Friday, November 07, 2008

Art and Critical Thought Are Not Mutually Exclusive

I've been on a forced blogging break, due to an unrelenting headache that seems now to be abating. Let me just say, to those of you who suffer chronic migraines: man, am I sorry. I don't know how you accomplish anything.

It was good though, to have a break, because when I read the comment to my posting of The Tide is Turning video, my first thought was, "Boy, do I disagree with you!"

I do disagree with the commenter, but time gave me the opportunity to reflect on something else I admire about Obama -- he knows how to speak to a variety of folks.

When I first saw this was his speech at the Democratic convention. "What'd you think?" my mom asked, calling me up after the speech.

"Well ... what did you think?" I hedged.

"Well ... I don't know, both your dad and I thought it was missing something. It just wasn't as dynamic as some he's given."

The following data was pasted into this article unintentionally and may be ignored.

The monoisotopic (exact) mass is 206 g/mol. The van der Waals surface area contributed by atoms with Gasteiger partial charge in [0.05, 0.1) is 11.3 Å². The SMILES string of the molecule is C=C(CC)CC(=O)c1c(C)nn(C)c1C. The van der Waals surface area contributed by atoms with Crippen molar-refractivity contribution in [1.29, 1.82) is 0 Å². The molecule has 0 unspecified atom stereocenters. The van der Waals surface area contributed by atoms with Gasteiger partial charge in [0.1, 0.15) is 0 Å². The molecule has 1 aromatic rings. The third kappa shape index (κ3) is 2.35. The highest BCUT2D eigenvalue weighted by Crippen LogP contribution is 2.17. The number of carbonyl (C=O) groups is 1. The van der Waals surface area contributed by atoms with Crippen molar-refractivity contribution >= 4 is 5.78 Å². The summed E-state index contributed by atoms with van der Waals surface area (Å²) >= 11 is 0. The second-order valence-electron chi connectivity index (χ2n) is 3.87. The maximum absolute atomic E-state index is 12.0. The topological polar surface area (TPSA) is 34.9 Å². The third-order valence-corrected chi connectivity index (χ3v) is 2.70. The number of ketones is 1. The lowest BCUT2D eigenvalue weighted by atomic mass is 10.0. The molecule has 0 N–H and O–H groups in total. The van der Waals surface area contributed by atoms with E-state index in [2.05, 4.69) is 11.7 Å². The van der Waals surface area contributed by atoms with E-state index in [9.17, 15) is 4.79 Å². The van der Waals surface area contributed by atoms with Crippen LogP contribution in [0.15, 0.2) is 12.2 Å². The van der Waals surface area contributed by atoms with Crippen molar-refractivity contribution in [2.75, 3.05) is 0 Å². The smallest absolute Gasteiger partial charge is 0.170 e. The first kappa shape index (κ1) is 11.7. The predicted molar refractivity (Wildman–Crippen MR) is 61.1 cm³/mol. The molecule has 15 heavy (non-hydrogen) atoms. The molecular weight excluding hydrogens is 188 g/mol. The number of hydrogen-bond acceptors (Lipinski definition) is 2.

Which was exactly how I felt.

Shortly after, my sister, an undecided, called. "That speech ... oh my God, now I get it! He has my vote. That was amazing!"

And I heard that sentiment echoed by several other not-Obama supporters. Like Pat Buchanan:

"It was a genuinely outstanding speech, it was magnificent. I saw Cuomo's speech, I saw Kennedy in '80, I even saw Douglas MacArthur, I saw MLK; this is the greatest convention speech and probably the most important because unlike Cuomo and the others, this was an acceptance speech, this came out of the heart of America, and he went right at the heart of America. This wasn't a liberal speech at all. This is a deeply, deeply centrist speech. It had wit, it had humor, and when he used the needle on McCain, he stuck it into McCain and it was funny. It was Kennedy's speech in '80. I laughed with Kennedy when he was needling Ronald Reagan."

Most of us, if something is working, we keep doing it. But Obama understood that he already had my vote, he already my mother's vote. He knew how to talk to those who weren't already sold.